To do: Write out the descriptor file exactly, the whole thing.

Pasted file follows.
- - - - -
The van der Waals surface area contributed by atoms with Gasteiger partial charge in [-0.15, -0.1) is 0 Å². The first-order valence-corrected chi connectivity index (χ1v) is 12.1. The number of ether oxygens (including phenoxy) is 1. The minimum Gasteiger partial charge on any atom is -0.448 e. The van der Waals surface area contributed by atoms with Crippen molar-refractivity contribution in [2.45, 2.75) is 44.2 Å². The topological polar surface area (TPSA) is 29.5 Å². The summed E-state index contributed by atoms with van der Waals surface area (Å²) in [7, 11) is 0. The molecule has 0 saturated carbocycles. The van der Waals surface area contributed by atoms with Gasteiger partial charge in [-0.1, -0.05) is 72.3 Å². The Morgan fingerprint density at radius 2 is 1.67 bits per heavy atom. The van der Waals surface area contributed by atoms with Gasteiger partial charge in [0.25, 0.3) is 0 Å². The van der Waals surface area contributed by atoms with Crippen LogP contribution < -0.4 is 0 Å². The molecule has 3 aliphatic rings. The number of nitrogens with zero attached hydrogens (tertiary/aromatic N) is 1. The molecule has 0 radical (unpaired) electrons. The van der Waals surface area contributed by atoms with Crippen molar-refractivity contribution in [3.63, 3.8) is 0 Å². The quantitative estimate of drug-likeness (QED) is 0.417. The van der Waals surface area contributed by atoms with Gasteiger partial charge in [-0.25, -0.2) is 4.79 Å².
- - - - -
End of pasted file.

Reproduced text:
The van der Waals surface area contributed by atoms with Gasteiger partial charge in [-0.15, -0.1) is 0 Å². The first-order valence-corrected chi connectivity index (χ1v) is 12.1. The number of ether oxygens (including phenoxy) is 1. The minimum Gasteiger partial charge on any atom is -0.448 e. The van der Waals surface area contributed by atoms with Crippen molar-refractivity contribution in [2.45, 2.75) is 44.2 Å². The topological polar surface area (TPSA) is 29.5 Å². The summed E-state index contributed by atoms with van der Waals surface area (Å²) in [7, 11) is 0. The molecule has 0 saturated carbocycles. The van der Waals surface area contributed by atoms with Gasteiger partial charge in [-0.1, -0.05) is 72.3 Å². The Morgan fingerprint density at radius 2 is 1.67 bits per heavy atom. The van der Waals surface area contributed by atoms with Gasteiger partial charge in [0.25, 0.3) is 0 Å². The van der Waals surface area contributed by atoms with Crippen LogP contribution < -0.4 is 0 Å². The molecule has 3 aliphatic rings. The number of nitrogens with zero attached hydrogens (tertiary/aromatic N) is 1. The molecule has 0 radical (unpaired) electrons. The van der Waals surface area contributed by atoms with Crippen molar-refractivity contribution in [3.63, 3.8) is 0 Å². The quantitative estimate of drug-likeness (QED) is 0.417. The van der Waals surface area contributed by atoms with Gasteiger partial charge in [-0.25, -0.2) is 4.79 Å².